If you’re the relative of an 80s or 90s kid who was a sneaker-head, the phrase “pair of Tims” (“Tims” being short for Timberland) may ring a bell. The Timberland brand is known for its iconic brown boots, which became a fashion staple in pop culture (especially among hip-hop artists). However, the brand doesn’t get much credit for being orthotic friendly. This post will highlight Timberland its orthotic-friendly shoes and why you should consider them if you have orthotic needs.
History of the Brand
Some of Timberland’s earliest advertising campaigns may characterize the footwear giant as an aged, “been-around” household name. But compared to other shoe brands, they’re not that old at all.
Founded by Nathan Swartz, the company opened its doors in 1952. Born in Odessa, Ukraine (part of what was then the Russian Empire), Swartz immigrated to the U.S., taking on an apprenticeship and then rose through the ranks.
Originally, he operated under the Abington Shoe Company in Newmarket, New Hampshire. The region was known for its diverse landscape consisting of lush forests, majestic mountains, rocky coastlines and more. The region was also known for its weather extremes; torrential rainstorms, cruel winters and blistering summers were all common. And this variance in landscape and weather gave rise to the company’s creation of “Timberlands” - a pair of waterproof boots created in 1973.
They were heavy and rugged and featured innovative moulding techniques that were unheard of at the time.
The boots quickly became a success especially among outdoorsy types and professional trades workers who need weather-proof and all-terrain footwear. By 1978, Abington was renamed Timberland.
- 1979 - Timberland launches their first boat shoes geared for summer weather.
- 1980 - The company begins selling their products internationally, Italy being their first destination
- 1988 - Timberland® apparel makes a debut
- 1999 - Timberland PRO® Series makes a debut with a focus on skilled workers
- 2007 - Timberland launches its Earthkeepers® boot, which is made with recycled, renewable and organic materials.
- 2009 - An equivalent of 128 million plastic water bottles are recycled into the company’s footwear.
- 2018 - An equivalent of 345 million plastic water bottles are recycled into the company’s footwear. Also, the company creates RoBot™ (pronounced “re-bottle”) material (recycled plastic) for footwear and apparel
Throughout the years, Timberland has also ramped up its involvement with community outreach programs. They have done so with initiatives such as Generation T (a youth-focused program to support skilled trades graduates) and job opportunities for Peace Corps and AmeriCorps alumni.
Why Timberland Works Great With Orthotic Solutions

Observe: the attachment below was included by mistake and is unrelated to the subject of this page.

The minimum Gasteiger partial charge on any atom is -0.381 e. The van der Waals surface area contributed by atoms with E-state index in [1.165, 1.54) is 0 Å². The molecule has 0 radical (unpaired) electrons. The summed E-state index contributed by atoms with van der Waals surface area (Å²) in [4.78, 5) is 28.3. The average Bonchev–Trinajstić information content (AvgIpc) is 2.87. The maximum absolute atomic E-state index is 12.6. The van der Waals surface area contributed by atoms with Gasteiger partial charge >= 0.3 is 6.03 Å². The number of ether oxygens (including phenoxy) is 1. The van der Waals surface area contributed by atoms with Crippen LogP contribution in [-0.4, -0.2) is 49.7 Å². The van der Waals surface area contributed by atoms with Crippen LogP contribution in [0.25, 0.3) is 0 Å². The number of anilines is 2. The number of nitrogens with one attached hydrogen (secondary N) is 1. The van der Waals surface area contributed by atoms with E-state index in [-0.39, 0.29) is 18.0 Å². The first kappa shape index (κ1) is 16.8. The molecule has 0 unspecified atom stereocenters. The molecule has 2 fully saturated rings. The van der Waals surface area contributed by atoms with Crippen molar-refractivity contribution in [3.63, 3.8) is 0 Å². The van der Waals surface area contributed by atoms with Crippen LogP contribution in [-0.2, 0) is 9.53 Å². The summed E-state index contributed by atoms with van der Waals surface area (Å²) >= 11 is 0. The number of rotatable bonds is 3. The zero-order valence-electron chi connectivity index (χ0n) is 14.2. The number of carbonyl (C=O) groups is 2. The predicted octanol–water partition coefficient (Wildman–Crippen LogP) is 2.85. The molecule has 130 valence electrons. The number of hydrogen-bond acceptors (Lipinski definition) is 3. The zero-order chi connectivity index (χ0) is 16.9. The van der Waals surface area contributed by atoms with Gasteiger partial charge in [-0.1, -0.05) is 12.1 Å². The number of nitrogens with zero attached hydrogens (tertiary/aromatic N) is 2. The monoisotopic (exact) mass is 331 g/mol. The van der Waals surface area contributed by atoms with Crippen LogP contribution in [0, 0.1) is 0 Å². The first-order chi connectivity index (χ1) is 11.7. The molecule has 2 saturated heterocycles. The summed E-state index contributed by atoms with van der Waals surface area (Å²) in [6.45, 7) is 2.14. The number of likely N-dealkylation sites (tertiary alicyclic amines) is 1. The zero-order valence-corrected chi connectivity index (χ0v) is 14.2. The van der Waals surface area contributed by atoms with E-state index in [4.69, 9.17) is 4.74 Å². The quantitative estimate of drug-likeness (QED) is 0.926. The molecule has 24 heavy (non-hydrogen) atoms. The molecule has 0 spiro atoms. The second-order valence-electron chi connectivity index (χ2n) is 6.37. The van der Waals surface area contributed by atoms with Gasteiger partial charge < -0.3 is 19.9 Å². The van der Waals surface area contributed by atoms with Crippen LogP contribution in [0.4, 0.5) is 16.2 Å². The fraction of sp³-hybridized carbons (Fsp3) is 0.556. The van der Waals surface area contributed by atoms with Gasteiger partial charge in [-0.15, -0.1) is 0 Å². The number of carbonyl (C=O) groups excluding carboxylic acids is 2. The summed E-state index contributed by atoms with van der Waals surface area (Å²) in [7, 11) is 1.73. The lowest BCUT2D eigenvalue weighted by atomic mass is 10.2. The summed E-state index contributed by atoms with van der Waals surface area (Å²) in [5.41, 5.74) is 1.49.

One thing that Timberland fans will tell you is that their boots are made for walking (in). They’re often featured in lists of the most comfortable shoes you can wear. That’s not by accident. Timberland footwear is equipped with many orthotic-friendly features that make some of the most comfortable shoes for men and women.
Timberland Orthotic-Friendly Features
- Suspension Technology - This feature helps to reduce foot fatigue. More importantly, it helps to support the arch and assist body balance.
- High-traction outsoles/supportive midsoles - These features help prevent slippage and ankle injuries (outsole), and provides the foot with extra cushioning to help absorb shock and reduce weight-bearing loads.
- Lightweight, flexible designs - Some Timberland products contain flexible cushioning that is EVA foam/rubber-based. This allows for flexible foot motion that feels light.
- Removable footbeds - Timberland also makes footwear that allows you to insert custom orthotics.
Another notable aspect of Timberland boots is their hardy construction. This is especially true of their boots. The weight of these boots gives the foot added protection from external elements that could cause discomfort or injury.
Classic Style and Design of Timberlands
When it comes to Timberland design, it hardly needs an introduction. Their boots, which are recognized worldwide, have a clean-cut and straightforward aesthetic. They’ll feature one solid colour and have a high-top cut with the logo placed on the lower side of the shoe. They look rugged, almost construction-like, but streamlined enough to be suitable for casual settings.
Of course, there are a variety of different looks. As Timberland has expanded its product range, they’ve dabbled in newer, more trendy styles. They have also created low-cut boots that feature colour combinations, some of which are brighter than their usual “earth-tone” selections.
They have also created many shoes that are essentially sneakers. These shoes incorporate design shapes that are similar to sports brands such as Nike and Adidas, but still maintain the rugged, “Timberland look”.
Examples of Orthotic-Friendly Timberland Shoes
This is an example of a classic Timberland boot. It’s made with full-grain leather and contains features such as an EVA footbed for shock absorption and a steel shank for arch support.
Amherst High Top
You probably wouldn’t recognize these as Timberlands right off the bat but they are. Their footbeds provide all-day cushioning and technology that supports flexible foot motion.
Timberlands: Deep Roots Produce Good Shoes
Timberland has become a fashion staple for good reason. Their shoes are well designed, combining a rugged yet sophisticated look that can be worn in many settings. Aside from glossy ads and music videos, however, Timberland makes shoes that do more than satisfy the eye.
Their footwear is orthotic-friendly and among the most comfortable shoes for men and women. So if you’re looking for the perfect combination of form, function and fashion, Timberland is the brand for you.
Looking for a pair of Timberlands for your orthotic solutions but unsure where to start? Get in touch with us to help you find the perfect fit!